1. The musicians just assume that corporations will throw their money to sponsor an entity they get nothing from. Companies don't make money and pay their employees by giving it away. If they sponsor the Symphony there needs to be a return. Did that sponsorship drive business back to them? Just because the population has grown does not mean that attendance has grown. What did the symphony do to increase ticket sales? Did they advertise? Did they do community outreach to create interest in a form of music many are never exposed to, (unless they have good school music programs)? Stop demanding others give you their money. Earn it!
The "elephant in the room" loses me before I ever read it when it leads in saying "what a city the size of San Antonio can or cannot support". According to who? The writer? The musicians? The tax payers? The tourists? Some major cities won't pay for pro sports anymore because the tax payers have said no more. Just because a few people want something doesn't mean enough people do.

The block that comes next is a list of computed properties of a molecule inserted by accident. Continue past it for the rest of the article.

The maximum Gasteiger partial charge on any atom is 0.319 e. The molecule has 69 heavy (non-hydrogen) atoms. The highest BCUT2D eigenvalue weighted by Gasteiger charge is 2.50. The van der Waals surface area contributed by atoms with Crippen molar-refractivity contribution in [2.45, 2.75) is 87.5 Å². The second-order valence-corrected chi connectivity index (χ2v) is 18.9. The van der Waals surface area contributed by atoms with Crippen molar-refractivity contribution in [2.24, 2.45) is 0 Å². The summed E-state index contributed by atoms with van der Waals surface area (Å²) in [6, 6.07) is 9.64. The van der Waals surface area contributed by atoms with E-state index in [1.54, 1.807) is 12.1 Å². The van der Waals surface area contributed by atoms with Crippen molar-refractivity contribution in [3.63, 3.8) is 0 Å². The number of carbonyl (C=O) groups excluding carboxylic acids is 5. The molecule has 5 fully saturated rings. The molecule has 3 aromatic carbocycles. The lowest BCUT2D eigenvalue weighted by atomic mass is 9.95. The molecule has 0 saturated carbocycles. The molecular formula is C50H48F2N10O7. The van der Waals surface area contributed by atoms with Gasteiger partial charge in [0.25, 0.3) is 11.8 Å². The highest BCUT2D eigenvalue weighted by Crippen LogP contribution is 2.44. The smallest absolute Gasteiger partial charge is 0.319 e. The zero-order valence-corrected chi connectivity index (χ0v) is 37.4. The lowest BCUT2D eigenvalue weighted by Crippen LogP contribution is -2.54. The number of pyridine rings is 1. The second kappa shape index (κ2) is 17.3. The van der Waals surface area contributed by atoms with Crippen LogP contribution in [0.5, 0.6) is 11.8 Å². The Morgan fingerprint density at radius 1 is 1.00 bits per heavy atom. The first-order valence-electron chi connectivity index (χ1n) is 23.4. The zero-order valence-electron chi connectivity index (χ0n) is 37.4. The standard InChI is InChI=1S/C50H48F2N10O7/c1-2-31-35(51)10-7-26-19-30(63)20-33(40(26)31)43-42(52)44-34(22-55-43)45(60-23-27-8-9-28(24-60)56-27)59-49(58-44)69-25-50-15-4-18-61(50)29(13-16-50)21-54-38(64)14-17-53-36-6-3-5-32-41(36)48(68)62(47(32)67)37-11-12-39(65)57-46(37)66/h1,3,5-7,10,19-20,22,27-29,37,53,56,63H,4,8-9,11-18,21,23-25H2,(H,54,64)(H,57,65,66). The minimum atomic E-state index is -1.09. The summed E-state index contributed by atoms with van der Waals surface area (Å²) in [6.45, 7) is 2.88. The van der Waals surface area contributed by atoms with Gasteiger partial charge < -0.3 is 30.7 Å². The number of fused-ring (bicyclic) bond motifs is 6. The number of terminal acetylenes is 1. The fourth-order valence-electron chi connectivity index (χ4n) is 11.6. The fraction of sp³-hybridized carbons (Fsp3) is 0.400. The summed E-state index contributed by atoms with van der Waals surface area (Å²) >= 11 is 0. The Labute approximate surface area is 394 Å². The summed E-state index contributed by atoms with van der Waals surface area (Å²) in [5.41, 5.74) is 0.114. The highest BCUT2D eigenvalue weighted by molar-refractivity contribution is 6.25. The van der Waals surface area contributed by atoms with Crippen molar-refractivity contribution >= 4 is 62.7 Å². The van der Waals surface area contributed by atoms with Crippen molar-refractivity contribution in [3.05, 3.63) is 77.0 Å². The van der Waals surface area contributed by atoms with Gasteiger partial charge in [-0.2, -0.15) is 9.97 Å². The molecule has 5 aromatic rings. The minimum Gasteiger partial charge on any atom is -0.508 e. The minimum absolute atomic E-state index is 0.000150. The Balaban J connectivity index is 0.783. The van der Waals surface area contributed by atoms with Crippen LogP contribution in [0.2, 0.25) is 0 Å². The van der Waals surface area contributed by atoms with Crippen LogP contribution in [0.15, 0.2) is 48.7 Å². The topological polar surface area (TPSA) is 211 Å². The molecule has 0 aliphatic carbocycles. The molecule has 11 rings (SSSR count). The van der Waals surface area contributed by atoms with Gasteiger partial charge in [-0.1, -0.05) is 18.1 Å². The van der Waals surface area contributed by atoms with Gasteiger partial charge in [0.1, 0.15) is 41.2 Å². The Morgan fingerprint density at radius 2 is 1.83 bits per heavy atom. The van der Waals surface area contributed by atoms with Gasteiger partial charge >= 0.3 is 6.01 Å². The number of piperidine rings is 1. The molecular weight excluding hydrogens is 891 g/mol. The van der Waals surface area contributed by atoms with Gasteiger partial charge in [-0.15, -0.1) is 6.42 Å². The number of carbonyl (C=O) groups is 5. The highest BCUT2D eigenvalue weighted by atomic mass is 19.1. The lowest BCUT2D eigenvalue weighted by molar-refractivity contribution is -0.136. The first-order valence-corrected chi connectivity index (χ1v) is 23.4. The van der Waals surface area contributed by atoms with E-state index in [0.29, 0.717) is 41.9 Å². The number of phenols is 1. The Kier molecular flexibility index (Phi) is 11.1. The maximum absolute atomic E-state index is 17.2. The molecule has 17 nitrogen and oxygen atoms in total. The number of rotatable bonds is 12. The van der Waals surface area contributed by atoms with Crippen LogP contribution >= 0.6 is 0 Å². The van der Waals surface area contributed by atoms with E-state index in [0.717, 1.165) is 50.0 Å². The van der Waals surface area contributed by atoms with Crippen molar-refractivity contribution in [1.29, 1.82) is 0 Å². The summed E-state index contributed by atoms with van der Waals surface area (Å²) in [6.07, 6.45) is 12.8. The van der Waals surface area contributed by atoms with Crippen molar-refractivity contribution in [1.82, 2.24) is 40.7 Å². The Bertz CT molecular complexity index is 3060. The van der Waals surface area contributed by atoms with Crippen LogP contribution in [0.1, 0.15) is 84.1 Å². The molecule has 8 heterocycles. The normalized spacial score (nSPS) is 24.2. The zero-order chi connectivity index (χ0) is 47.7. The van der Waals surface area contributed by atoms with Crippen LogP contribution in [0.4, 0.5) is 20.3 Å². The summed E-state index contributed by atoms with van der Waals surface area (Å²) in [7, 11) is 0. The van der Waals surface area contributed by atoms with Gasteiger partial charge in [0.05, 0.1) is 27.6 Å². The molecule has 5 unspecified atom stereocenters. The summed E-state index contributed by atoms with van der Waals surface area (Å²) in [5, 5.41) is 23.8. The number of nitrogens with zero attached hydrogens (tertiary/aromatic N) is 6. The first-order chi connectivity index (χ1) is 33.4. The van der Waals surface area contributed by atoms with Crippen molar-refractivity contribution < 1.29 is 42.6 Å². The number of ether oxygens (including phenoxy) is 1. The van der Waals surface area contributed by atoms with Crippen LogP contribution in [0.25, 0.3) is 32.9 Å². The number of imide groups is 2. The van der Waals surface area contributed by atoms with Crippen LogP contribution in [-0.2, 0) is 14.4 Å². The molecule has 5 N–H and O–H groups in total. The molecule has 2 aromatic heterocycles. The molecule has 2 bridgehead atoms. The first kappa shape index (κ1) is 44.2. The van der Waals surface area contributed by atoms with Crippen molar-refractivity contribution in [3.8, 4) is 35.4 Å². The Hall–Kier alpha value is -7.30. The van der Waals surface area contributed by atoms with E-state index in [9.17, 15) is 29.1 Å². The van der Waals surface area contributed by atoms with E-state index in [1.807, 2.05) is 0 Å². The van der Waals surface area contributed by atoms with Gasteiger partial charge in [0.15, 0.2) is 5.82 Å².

If the musicians can organize and move forward without the Symphony society good for them. But are they moving forward at the same pay scale they were demanding with benefits? Or did they have to make cuts to make it happen? If they did it without cuts, good job. If they had to make the cuts then now they understand how budgets and income work.
I love classical music but admit I have been a paying customer to a Professional symphony 1 time in the last 10 years. I have spent a LOT of money over that same time frame on Theater, both drama and musicals. Is it the symphony's fault I don't attend? Maybe. But those musician's working with the theater are getting paid and I have limited entertainment funds available and limited time.